Post provided by Rasmus Ejrnæs, Ane Kirstine Brunbjerg & Hans Henrik Bruun
Local communities and regional biotas are built of hundreds, if not thousands, of species. Most of these species are small-bodied and discreet lifeforms. So it’s no wonder that naturalists have almost always focused their attention on conspicuous species of their particular liking. Why plants then? Well, plants are practical and efficient. They “stand still and wait to be counted”, as the eminent population biologist John Harper put it. No matter the weather, from spring to autumn. There are enough plant species to show contrasts between sites, and yet they can usually be identified to species level in the field.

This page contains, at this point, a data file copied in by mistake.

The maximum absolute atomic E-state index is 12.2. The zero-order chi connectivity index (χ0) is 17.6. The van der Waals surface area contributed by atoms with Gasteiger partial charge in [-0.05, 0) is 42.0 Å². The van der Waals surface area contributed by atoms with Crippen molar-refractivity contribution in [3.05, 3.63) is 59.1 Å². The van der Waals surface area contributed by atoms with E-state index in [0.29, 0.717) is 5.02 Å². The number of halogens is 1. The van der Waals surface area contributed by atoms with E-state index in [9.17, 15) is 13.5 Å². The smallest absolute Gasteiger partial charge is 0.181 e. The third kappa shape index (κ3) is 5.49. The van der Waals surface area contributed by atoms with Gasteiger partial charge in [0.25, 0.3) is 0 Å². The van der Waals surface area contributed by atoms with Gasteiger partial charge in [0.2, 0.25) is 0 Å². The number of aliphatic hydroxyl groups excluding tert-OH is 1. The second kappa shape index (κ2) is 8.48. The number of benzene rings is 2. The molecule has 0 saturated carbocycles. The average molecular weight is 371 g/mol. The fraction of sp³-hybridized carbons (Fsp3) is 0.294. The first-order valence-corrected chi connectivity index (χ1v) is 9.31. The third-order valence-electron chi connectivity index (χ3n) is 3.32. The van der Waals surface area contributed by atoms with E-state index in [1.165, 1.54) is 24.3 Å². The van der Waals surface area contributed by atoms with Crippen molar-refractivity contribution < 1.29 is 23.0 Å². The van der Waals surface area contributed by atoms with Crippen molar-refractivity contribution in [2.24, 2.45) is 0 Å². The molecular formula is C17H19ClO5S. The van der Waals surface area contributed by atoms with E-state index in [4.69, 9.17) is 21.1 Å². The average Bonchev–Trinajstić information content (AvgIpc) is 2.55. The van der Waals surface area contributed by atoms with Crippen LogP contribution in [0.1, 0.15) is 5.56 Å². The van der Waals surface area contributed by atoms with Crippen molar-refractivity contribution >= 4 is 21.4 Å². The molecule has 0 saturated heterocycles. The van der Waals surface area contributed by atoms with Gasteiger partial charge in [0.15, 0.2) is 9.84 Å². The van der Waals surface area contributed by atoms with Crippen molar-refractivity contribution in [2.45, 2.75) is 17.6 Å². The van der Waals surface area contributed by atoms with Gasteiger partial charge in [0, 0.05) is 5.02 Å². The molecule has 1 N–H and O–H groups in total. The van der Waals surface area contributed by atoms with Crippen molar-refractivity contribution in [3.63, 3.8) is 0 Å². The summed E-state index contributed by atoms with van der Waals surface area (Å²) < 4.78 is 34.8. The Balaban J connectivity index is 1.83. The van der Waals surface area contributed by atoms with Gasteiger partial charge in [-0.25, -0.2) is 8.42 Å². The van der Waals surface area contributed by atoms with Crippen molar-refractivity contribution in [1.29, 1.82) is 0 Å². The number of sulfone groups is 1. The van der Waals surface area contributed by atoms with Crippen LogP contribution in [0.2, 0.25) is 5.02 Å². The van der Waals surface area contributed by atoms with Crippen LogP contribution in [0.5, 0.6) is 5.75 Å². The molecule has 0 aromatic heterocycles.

You Can’t Predict the Diversity of Beetles from Lichens… Can You?
Unfortunately, the overwhelming scientific consensus seems to be that any particular taxonomic group won’t adequately represent the biodiversity of other taxonomic groups. The idea of surrogacy seems to hit the same hard wall as most attempts to provide generally working models for variation in biodiversity at local and regional scales. Biodiversity remains one of the largest scientific research questions without good general answers. Continue reading